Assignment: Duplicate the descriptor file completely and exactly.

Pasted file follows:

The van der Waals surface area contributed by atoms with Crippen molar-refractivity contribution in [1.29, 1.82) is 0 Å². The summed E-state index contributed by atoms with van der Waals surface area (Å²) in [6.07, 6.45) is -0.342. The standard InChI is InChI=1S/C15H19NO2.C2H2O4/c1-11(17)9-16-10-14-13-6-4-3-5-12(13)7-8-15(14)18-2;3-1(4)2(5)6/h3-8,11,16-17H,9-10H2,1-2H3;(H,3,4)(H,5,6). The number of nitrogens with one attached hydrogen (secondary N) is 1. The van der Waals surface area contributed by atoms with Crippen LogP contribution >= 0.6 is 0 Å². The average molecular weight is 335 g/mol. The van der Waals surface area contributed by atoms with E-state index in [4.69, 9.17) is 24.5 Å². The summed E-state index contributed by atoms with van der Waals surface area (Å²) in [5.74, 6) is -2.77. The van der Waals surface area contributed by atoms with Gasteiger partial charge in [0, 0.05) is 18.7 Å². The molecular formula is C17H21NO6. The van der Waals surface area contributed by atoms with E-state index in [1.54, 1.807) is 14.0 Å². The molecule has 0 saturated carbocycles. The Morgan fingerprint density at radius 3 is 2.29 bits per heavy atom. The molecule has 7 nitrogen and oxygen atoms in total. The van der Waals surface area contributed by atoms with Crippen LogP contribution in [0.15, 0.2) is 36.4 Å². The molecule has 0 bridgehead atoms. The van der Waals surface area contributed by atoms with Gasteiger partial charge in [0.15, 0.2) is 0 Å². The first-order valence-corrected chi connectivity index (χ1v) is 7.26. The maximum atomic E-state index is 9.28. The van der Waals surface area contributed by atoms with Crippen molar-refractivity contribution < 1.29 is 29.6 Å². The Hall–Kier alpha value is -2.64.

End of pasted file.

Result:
The van der Waals surface area contributed by atoms with Crippen molar-refractivity contribution in [1.29, 1.82) is 0 Å². The summed E-state index contributed by atoms with van der Waals surface area (Å²) in [6.07, 6.45) is -0.342. The standard InChI is InChI=1S/C15H19NO2.C2H2O4/c1-11(17)9-16-10-14-13-6-4-3-5-12(13)7-8-15(14)18-2;3-1(4)2(5)6/h3-8,11,16-17H,9-10H2,1-2H3;(H,3,4)(H,5,6). The number of nitrogens with one attached hydrogen (secondary N) is 1. The van der Waals surface area contributed by atoms with Crippen LogP contribution >= 0.6 is 0 Å². The average molecular weight is 335 g/mol. The van der Waals surface area contributed by atoms with E-state index in [4.69, 9.17) is 24.5 Å². The summed E-state index contributed by atoms with van der Waals surface area (Å²) in [5.74, 6) is -2.77. The van der Waals surface area contributed by atoms with Gasteiger partial charge in [0, 0.05) is 18.7 Å². The molecular formula is C17H21NO6. The van der Waals surface area contributed by atoms with E-state index in [1.54, 1.807) is 14.0 Å². The molecule has 0 saturated carbocycles. The Morgan fingerprint density at radius 3 is 2.29 bits per heavy atom. The molecule has 7 nitrogen and oxygen atoms in total. The van der Waals surface area contributed by atoms with Crippen LogP contribution in [0.15, 0.2) is 36.4 Å². The molecule has 0 bridgehead atoms. The van der Waals surface area contributed by atoms with Gasteiger partial charge in [0.15, 0.2) is 0 Å². The first-order valence-corrected chi connectivity index (χ1v) is 7.26. The maximum atomic E-state index is 9.28. The van der Waals surface area contributed by atoms with Crippen molar-refractivity contribution < 1.29 is 29.6 Å². The Hall–Kier alpha value is -2.64.